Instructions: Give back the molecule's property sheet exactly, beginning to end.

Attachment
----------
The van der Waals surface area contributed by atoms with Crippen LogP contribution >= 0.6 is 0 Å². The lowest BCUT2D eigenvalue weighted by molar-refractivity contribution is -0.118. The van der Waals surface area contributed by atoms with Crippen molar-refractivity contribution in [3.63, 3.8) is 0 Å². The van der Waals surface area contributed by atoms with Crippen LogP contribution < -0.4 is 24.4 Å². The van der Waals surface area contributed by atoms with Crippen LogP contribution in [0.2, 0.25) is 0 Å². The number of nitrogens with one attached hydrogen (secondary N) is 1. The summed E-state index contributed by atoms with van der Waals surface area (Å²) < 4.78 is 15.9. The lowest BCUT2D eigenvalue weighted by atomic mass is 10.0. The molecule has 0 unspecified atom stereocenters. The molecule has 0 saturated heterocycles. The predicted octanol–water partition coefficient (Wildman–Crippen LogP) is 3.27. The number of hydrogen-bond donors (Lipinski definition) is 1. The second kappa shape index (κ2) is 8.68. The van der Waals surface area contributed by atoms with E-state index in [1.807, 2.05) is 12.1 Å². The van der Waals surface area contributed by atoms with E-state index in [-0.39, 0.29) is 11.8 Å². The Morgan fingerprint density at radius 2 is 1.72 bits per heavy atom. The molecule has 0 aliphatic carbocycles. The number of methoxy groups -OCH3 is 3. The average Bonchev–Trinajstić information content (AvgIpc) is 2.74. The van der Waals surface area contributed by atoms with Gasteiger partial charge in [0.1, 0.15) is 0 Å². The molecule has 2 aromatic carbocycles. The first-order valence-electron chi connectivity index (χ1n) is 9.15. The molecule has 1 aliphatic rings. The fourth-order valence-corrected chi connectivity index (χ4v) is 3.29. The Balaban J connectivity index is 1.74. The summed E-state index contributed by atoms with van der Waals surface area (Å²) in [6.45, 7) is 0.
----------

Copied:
The van der Waals surface area contributed by atoms with Crippen LogP contribution >= 0.6 is 0 Å². The lowest BCUT2D eigenvalue weighted by molar-refractivity contribution is -0.118. The van der Waals surface area contributed by atoms with Crippen molar-refractivity contribution in [3.63, 3.8) is 0 Å². The van der Waals surface area contributed by atoms with Crippen LogP contribution < -0.4 is 24.4 Å². The van der Waals surface area contributed by atoms with Crippen LogP contribution in [0.2, 0.25) is 0 Å². The number of nitrogens with one attached hydrogen (secondary N) is 1. The summed E-state index contributed by atoms with van der Waals surface area (Å²) < 4.78 is 15.9. The lowest BCUT2D eigenvalue weighted by atomic mass is 10.0. The molecule has 0 unspecified atom stereocenters. The molecule has 0 saturated heterocycles. The predicted octanol–water partition coefficient (Wildman–Crippen LogP) is 3.27. The number of hydrogen-bond donors (Lipinski definition) is 1. The second kappa shape index (κ2) is 8.68. The van der Waals surface area contributed by atoms with E-state index in [1.807, 2.05) is 12.1 Å². The van der Waals surface area contributed by atoms with E-state index in [-0.39, 0.29) is 11.8 Å². The Morgan fingerprint density at radius 2 is 1.72 bits per heavy atom. The molecule has 0 aliphatic carbocycles. The number of methoxy groups -OCH3 is 3. The average Bonchev–Trinajstić information content (AvgIpc) is 2.74. The van der Waals surface area contributed by atoms with Gasteiger partial charge in [0.1, 0.15) is 0 Å². The molecule has 2 aromatic carbocycles. The first-order valence-electron chi connectivity index (χ1n) is 9.15. The molecule has 1 aliphatic rings. The fourth-order valence-corrected chi connectivity index (χ4v) is 3.29. The Balaban J connectivity index is 1.74. The summed E-state index contributed by atoms with van der Waals surface area (Å²) in [6.45, 7) is 0.